Amirante was on the Roe and Roeper show for about a half hour. He seemed to be amiable, although I knew from the courtroom, he could be very different. The talk show hosts treated him friendly despite how his representation of the man who killed 34 men must be repugnant to many. Amirante told them it was his duty to represent all people. He went on to talk about the Constitutional rights of defendants, and how all were regarded to be innocent until proven guilty. His continued talking about defendants' rights, but his rationale for defending John Wayne Gacy was outrageous. Sam Amirante did not just give the "Killer Clown" constitutional representation. He went out of his way to defend a man who was unquestionably guilty, and even he called him a monster. Sam Amirante did not just defend the serial killer, he treated him like a friend. During the show, Amirante seemed very sympathetic towards Gacy, even saying that he was a good man otherwise. In contrast, I was not afforded the slightest bit of sympathy. Even his decline to give me the death penalty was only to prevent me from gaining a new trial and making sure that I would languish indefinitely in prison.

Most of the interview of Samuel Amirante was him describing how he became involved in the case. Apparently, John Wayne Gacy was under suspicion for the murders for quite a while. He spoke to Amirante who was a defense attorney at the time. He told him over the phone that the police were following him and he needed to talk to him in person. Gacy later met with my former trial judge at an office. There, he told him how he killed 34 men in comprehensive detail, and even offered to show him the bodies buried in the crawl space of his home.

It was a cold night when Gacy gave his hours' long confession, and outside the building police officers who were trailing him waited in a car. Amirante noticed the police officers when he went to his own car to get a bottle of liquor to share with the "Killer Clown." He invited the cops inside the building and offered them some coffee. Ironic, I thought, that he would play hostess to both the police and a serial killer.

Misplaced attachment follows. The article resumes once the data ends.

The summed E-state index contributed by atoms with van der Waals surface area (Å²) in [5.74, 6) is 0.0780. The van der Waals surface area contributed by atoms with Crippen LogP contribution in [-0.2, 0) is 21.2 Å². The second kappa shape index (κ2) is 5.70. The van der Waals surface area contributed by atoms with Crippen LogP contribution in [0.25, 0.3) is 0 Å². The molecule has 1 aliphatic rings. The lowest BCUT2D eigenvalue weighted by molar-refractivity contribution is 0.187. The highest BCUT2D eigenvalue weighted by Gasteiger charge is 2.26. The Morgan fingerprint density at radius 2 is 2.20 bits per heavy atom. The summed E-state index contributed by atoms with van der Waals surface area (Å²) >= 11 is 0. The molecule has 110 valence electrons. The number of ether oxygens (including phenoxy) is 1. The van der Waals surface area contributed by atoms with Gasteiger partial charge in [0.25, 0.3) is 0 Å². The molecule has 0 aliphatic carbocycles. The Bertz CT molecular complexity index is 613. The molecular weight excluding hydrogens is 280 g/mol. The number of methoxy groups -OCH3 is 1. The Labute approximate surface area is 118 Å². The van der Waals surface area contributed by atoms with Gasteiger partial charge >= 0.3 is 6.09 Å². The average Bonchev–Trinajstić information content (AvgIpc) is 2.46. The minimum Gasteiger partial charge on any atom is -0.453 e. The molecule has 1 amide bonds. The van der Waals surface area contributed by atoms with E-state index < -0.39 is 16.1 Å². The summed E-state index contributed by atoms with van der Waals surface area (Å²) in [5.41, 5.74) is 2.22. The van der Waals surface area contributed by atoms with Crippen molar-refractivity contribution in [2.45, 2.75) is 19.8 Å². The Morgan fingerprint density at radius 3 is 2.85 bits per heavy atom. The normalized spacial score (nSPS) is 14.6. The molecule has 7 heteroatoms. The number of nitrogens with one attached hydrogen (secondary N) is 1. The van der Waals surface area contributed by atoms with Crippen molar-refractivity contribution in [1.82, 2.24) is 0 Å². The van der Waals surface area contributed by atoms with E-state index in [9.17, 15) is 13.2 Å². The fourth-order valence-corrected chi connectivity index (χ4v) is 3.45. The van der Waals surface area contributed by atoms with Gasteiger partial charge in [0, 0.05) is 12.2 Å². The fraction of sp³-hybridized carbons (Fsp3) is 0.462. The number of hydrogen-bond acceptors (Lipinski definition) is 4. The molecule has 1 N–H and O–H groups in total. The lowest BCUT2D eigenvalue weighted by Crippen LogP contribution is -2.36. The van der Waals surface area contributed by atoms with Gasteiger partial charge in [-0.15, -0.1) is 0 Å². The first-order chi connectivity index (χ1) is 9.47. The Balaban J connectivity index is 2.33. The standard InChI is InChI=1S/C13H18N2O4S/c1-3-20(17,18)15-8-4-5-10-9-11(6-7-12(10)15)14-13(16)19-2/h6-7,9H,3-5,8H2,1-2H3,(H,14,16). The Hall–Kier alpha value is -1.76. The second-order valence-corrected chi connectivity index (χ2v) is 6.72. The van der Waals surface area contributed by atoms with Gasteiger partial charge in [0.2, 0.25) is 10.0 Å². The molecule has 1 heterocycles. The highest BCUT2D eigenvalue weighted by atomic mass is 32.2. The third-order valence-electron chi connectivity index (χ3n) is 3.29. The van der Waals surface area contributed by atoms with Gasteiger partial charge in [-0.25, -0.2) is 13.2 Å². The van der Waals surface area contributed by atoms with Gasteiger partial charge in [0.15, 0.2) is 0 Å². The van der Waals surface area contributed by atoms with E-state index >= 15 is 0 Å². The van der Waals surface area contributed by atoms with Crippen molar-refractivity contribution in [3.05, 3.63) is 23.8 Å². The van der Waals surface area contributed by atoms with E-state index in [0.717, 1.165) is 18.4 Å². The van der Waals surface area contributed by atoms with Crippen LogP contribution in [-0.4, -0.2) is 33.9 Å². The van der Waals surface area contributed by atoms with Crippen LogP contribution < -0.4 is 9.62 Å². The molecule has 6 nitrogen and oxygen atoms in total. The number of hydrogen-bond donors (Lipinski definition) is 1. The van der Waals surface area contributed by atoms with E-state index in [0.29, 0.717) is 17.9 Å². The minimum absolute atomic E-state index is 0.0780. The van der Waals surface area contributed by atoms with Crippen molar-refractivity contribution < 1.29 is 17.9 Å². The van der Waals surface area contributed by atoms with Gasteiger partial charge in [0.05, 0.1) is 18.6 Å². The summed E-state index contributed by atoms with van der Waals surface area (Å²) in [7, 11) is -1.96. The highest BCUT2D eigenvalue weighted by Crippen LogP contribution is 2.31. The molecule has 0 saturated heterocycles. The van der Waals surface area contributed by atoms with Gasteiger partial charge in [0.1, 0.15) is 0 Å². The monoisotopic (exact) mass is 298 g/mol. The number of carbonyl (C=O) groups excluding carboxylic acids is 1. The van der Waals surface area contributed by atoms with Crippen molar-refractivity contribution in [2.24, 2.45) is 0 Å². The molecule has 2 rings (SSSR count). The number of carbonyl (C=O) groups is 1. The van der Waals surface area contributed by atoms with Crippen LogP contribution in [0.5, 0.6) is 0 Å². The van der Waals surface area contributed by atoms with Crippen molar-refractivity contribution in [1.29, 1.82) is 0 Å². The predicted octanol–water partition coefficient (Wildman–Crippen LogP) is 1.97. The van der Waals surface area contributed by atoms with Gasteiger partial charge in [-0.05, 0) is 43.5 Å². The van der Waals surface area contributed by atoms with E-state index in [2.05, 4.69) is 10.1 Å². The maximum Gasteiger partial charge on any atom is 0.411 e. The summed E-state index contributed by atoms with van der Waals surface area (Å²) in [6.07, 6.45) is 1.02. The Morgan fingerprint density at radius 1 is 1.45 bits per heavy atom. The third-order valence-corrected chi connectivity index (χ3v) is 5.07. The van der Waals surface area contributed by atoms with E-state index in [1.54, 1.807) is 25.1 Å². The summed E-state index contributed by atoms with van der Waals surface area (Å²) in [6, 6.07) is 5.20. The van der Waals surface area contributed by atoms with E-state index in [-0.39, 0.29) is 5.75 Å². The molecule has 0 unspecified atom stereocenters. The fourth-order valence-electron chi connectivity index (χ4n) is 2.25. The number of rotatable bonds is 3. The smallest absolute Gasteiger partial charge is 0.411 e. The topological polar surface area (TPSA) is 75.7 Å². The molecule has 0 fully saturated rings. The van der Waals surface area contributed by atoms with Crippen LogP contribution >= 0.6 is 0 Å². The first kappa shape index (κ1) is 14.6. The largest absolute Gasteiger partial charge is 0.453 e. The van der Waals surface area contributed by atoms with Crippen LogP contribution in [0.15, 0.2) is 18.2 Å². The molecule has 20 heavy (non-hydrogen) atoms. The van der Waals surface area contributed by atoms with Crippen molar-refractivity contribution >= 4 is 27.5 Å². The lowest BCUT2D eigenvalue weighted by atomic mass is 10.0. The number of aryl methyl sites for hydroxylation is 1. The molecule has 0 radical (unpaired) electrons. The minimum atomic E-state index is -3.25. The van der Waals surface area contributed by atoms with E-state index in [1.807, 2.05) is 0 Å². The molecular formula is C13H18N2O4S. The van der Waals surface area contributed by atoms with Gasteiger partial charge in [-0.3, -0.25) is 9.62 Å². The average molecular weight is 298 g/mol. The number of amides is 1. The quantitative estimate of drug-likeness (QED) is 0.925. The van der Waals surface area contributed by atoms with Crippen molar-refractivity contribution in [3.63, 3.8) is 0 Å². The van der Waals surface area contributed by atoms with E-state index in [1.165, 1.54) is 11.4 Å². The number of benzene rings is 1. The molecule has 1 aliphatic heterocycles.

I wanted to hear my former trial judge talk more about his involvement in the representation of John Wayne Gacy. The itinerary of the Roe and Roeper show was full and scheduled out in advance, however. I thought about how I may procure his book, "Defending a Monster," although he did not even write it. It was written by another attorney who apparently has some writing experience. I will not, however, purchase the book. I would not want any proceeds to go to the man who was complicit in my conviction and sentenced me to life in prison.

I never wanted Sam Amirante as a judge. I told my trial attorneys if they could have him substituted for someone else they should do it. William Von Hoene, formerly of Jenner and Block, however, said he was not the worst judge to have. He told me that he used to be a former public defender before being elected as a judge at the Rolling Meadows courthouse. He thought this would make him fairer in such a high profile case like mine. William Von Hoene did not work in that courthouse, and did not know the judges available. I would have taken the word of a more experienced attorney or a public defender who regularly dealt with the judges more highly. As it turned out, I could not have been more right for being skeptical.

From the beginning, Sam Amirante made important decisions on pretrial motions against me. One of the most significant was denying my Motion to Suppress the interrogating officer's claim that I admitted to lending my car to my co-defendant after he informed me he was going to kill Fawcett. It is not on the defense to prove that my rights were violated, but the prosecution's. However, my attorneys overwhelmingly proved that my Miranda rights were disregarded.

My attorneys presented witness after witness to show how I was denied counsel and the right to remain silent. Witnesses also corroborated my testimony that I was held incommunicado, coerced, threatened and assaulted during my two days of interrogation. Two people who were present when I was taken into custody testified that I immediately demanded a lawyer. Family members testified that when they called various police departments, including Palatine, they were told the police had no knowledge of who I was. A nurse at the Cook County jail testified to my complaints of a sore jaw from being punched by an interrogator. Various witnesses testified to the denial of their Miranda rights and also to being abused by the same Palatine Task Force officers. What made the interrogating officers, John Robertson and John Koziol, even more suspect was their own testimony. Despite the Palatine Police having a requirement to gain signed waivers of Miranda from suspects, none was obtained from me.